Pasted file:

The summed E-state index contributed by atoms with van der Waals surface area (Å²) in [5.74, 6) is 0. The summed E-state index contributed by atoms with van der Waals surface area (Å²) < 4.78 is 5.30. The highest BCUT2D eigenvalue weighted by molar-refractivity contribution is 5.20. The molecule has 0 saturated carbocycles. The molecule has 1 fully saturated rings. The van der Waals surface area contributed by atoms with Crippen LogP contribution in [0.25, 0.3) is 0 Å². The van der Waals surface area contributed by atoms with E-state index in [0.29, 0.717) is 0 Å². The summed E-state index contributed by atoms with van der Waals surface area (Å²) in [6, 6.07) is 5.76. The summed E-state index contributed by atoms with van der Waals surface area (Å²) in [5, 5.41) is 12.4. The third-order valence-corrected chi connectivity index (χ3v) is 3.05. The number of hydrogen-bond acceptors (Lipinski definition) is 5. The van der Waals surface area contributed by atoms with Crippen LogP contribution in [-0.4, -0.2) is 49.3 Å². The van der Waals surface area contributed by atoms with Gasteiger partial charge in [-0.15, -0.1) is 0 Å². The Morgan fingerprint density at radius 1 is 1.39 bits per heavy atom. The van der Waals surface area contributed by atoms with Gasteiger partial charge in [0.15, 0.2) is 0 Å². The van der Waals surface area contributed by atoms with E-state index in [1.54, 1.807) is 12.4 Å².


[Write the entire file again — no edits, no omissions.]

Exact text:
The summed E-state index contributed by atoms with van der Waals surface area (Å²) in [5.74, 6) is 0. The summed E-state index contributed by atoms with van der Waals surface area (Å²) < 4.78 is 5.30. The highest BCUT2D eigenvalue weighted by molar-refractivity contribution is 5.20. The molecule has 0 saturated carbocycles. The molecule has 1 fully saturated rings. The van der Waals surface area contributed by atoms with Crippen LogP contribution in [0.25, 0.3) is 0 Å². The van der Waals surface area contributed by atoms with E-state index in [0.29, 0.717) is 0 Å². The summed E-state index contributed by atoms with van der Waals surface area (Å²) in [6, 6.07) is 5.76. The summed E-state index contributed by atoms with van der Waals surface area (Å²) in [5, 5.41) is 12.4. The third-order valence-corrected chi connectivity index (χ3v) is 3.05. The number of hydrogen-bond acceptors (Lipinski definition) is 5. The van der Waals surface area contributed by atoms with Crippen LogP contribution in [-0.4, -0.2) is 49.3 Å². The van der Waals surface area contributed by atoms with Gasteiger partial charge in [-0.15, -0.1) is 0 Å². The Morgan fingerprint density at radius 1 is 1.39 bits per heavy atom. The van der Waals surface area contributed by atoms with Gasteiger partial charge in [0.15, 0.2) is 0 Å². The van der Waals surface area contributed by atoms with E-state index in [1.54, 1.807) is 12.4 Å².